Kent has kindly invited me to comment briefly on the ‘traffic’ on your blog this month, and I’m glad to do so. What I have to offer are mostly questions, questions you may find of interest and/or bizarre:
- When the subject of theological inquiry is atonement, or salvation more broadly, it is right and proper that emphasis falls upon ‘the saving power of God’. This emphasis is reflected in a good deal of the discussion so far, coming to expression in particular ways in the concern that atonement theories be rhetorically effective, contextually apt, and bear down upon actual ministry situations. Would there be any merit, however, in contemplating what else might come to the fore is the emphasis was shifted from the ‘the saving power of God’ to ‘the saving power of God’? What might follow from recalling forcefully that talk of atonement, along whatever lines, is first and foremost always talk about God, and that such talk must seek to do justice to God, and only then to do justice to our varied ‘contexts’? Might one not worry that too much attention to questions of rhetorical effectiveness, cultural correction, ministerial utility etc. move in far too pragmatic a register, unless themselves set firmly in the context of struggling to let the God of the gospel himself come to speech?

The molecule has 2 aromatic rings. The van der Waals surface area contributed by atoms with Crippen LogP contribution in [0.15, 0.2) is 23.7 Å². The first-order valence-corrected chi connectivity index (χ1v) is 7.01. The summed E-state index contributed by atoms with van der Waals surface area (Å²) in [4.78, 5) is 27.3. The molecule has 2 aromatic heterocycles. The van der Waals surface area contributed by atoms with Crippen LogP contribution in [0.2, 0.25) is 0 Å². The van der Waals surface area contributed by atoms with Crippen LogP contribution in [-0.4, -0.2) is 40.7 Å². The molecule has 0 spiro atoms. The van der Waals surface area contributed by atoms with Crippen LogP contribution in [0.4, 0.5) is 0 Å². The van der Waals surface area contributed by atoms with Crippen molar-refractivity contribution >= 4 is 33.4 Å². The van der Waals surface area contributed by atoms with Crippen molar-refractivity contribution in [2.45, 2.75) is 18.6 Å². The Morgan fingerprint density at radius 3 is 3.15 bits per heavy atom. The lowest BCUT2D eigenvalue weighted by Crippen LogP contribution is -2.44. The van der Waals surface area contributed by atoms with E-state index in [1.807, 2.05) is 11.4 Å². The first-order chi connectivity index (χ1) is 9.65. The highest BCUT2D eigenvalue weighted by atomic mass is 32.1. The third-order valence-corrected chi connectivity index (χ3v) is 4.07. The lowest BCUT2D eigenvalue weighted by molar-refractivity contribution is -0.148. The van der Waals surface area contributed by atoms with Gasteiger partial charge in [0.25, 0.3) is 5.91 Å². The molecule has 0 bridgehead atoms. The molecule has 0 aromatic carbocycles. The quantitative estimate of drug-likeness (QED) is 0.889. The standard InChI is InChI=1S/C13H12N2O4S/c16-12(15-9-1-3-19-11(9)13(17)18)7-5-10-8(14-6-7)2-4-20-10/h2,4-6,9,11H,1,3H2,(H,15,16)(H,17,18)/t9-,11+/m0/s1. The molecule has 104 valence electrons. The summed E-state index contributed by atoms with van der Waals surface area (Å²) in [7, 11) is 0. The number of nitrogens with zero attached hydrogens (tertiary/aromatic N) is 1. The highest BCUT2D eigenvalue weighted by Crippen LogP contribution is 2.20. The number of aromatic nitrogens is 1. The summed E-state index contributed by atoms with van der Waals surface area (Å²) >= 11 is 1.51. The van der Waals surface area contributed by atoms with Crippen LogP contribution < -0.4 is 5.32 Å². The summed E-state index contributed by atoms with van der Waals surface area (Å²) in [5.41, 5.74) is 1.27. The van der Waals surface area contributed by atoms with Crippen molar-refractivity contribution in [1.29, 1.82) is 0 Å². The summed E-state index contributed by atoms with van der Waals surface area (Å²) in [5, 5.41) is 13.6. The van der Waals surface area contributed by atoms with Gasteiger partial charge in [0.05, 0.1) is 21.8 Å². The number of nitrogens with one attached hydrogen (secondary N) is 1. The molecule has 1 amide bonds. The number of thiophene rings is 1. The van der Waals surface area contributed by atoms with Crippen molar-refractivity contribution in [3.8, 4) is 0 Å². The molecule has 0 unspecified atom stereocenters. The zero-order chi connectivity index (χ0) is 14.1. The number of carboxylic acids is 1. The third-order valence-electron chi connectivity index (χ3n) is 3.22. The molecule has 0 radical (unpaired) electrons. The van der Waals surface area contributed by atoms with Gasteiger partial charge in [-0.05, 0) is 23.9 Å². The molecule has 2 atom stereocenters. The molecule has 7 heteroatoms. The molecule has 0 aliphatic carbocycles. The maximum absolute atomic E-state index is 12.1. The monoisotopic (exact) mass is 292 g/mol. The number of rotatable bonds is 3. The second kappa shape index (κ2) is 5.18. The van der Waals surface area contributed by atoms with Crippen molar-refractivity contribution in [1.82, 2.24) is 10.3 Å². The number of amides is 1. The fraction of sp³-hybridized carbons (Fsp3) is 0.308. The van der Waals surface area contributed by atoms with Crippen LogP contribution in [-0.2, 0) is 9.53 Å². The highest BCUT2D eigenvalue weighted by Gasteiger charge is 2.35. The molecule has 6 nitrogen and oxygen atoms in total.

- What makes a theory of atonement a theory and what do we take theories to be good for exactly. Are theories rhetorical tools by which we give summary and concise expression to the rather unruly biblical witness itself? Are they analytical descriptions of how various strands of the Scriptural witness to God’s saving acts ‘hang together’ or ‘work’? Do they re-state the content of the biblical witness, or only lay out its working form or logic? Do they aim to explain what is really going on in a cluster or corner of the Scriptures? And to whom are such theories useful—are they for use chiefly ‘in house’, i.e., within the Christian community (and even then, by whom and to what end?), or are they produced for ‘outside consumption’, i.e., are they themselves a piece of proclamation/witness? It seems to me our working answers to such questions will likely be the driving motors of contesting assessments of whether model X or Y is to be preferred or criticised, advanced or left off.
- Is theology theory?
- Is it enough for a properly evangelical account of atonement merely to safeguard ‘divine initiative’ (criterion #5), rather than, say, God’s sole saving agency?